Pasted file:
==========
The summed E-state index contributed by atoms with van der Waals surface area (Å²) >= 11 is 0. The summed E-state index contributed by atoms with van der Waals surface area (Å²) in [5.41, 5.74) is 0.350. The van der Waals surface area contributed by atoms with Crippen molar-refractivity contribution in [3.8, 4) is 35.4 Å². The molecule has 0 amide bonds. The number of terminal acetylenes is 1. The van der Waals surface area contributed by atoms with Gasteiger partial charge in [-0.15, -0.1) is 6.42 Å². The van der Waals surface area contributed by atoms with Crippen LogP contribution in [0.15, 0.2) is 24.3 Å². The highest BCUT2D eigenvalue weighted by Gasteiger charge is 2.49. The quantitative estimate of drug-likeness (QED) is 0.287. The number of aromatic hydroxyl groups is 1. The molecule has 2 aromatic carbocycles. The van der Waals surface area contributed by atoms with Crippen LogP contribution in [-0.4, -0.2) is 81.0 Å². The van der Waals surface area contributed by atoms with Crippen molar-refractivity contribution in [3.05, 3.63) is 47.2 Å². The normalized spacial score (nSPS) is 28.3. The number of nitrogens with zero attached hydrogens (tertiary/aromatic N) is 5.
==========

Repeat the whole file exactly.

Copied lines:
The summed E-state index contributed by atoms with van der Waals surface area (Å²) >= 11 is 0. The summed E-state index contributed by atoms with van der Waals surface area (Å²) in [5.41, 5.74) is 0.350. The van der Waals surface area contributed by atoms with Crippen molar-refractivity contribution in [3.8, 4) is 35.4 Å². The molecule has 0 amide bonds. The number of terminal acetylenes is 1. The van der Waals surface area contributed by atoms with Gasteiger partial charge in [-0.15, -0.1) is 6.42 Å². The van der Waals surface area contributed by atoms with Crippen LogP contribution in [0.15, 0.2) is 24.3 Å². The highest BCUT2D eigenvalue weighted by Gasteiger charge is 2.49. The quantitative estimate of drug-likeness (QED) is 0.287. The number of aromatic hydroxyl groups is 1. The molecule has 2 aromatic carbocycles. The van der Waals surface area contributed by atoms with Crippen LogP contribution in [-0.4, -0.2) is 81.0 Å². The van der Waals surface area contributed by atoms with Crippen molar-refractivity contribution in [3.05, 3.63) is 47.2 Å². The normalized spacial score (nSPS) is 28.3. The number of nitrogens with zero attached hydrogens (tertiary/aromatic N) is 5.